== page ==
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So-Called ‘Apology Laws’ Lead to More Malpractice Lawsuits

Laws intended to reduce malpractice litigation by protecting doctors who want to apologize don’t work, according to a new Vanderbilt analysis of proprietary insurance data.

So-Called ‘Apology Laws’ Lead to More Malpractice LawsuitsThe report provides the most detailed look yet at the impact of apology legislation on such claims.

The researchers are Larry Van Horn, associate professor of management, law and health policy, and executive director of health affairs at the Owen School; W. Kip Viscusi, University Distinguished Professor of Law, Economics and Management; and Benjamin McMichael, PhD’15, JD’15, assistant professor of law at the University of Alabama. Their paper, “‘Sorry’ Is Never Enough,” appears in the Stanford Law Review.

Reducing malpractice litigation has become a target of policymakers seeking to address the rising cost of health care. Put together, malpractice and defensive medicine—the practice of making treatment decisions to reduce the likelihood of getting sued—costs the United States billions of dollars per year.

One way policymakers have tried to achieve a reduction in malpractice litigation is by passing laws that encourage physicians to apologize to patients for treatment mistakes. These laws make apologies inadmissible in court, so doctors don’t have to worry that their apologies may be used against them if a patient decides to sue anyway.

“The idea is simply that if providers could just say they’re sorry, that’s what patients really want They really don’t care about punishing the doctor in a financial context; they care about having them express remorse,” says Van Horn. “But what we find is that no, people sue for money. ‘Sorry’ is not enough.”

Using proprietary data from a major malpractice insurer, the researchers were able to analyze malpractice claims for about 90 percent of U.S. providers in a single specialty composed of surgeons and nonsurgeons—about 9,000 providers. Overall, about 4 percent of these physicians experienced a malpractice claim during the course of eight years. About two-thirds of all claims went to court.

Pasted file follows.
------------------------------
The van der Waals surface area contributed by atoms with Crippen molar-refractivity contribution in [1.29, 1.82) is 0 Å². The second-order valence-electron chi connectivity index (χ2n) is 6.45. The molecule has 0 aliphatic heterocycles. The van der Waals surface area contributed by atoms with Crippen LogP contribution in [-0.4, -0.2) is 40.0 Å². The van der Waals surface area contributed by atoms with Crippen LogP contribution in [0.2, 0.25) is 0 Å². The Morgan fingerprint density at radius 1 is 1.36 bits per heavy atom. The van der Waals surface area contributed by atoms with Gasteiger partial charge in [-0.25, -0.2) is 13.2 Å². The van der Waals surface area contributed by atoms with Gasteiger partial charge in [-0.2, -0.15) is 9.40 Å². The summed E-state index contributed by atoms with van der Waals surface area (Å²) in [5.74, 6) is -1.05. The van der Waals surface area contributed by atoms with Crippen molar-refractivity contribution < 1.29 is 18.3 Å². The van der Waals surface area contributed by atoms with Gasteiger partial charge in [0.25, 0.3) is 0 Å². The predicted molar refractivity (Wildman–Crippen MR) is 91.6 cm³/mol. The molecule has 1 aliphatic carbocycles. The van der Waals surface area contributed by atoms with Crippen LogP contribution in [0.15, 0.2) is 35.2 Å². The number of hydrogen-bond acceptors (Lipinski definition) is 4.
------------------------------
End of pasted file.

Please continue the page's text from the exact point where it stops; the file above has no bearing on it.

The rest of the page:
For surgeons, they found, apology laws made no difference in either the number of claims or the share of those claims that ended up in court.

For nonsurgeons, however, apology laws had a dramatic effect. While the overall number of claims was unchanged in states with apology laws, those claims were 46 percent more likely to result in a lawsuit. The researchers say that’s probably because surgical errors are usually more obvious than nonsurgical ones: For example, a patient will know that a sponge left inside the body is a surgical mistake, but probably will not have the expertise to know whether his worsening illness is due to bad luck or an overlooked symptom. That is, unless the doctor apologizes for it.

“The laws do protect providers from having their apology introduced in court as evidence that they were at fault, but apologies also alert injured patients to the physicians’ errors and the possibility of making a successful claim,” Viscusi explains.

Even more dramatic was the change in payouts from successful lawsuits. Again, surgeons didn’t see a great difference, but nonsurgeons did. In states with apology laws, the payouts to patients of nonsurgeons more than doubled compared to states without apology laws.

The researchers note that in some health systems that provide training to their providers on when and how to apologize, lawsuits and payouts are, in fact, lower. Additionally, the laws themselves could be improved: Currently, most only protect physicians for expressions of sympathy, not an explanation of what went wrong. However, recent scholarship on apology best practices suggests that victims are more satisfied by apologies that do include an explanation.

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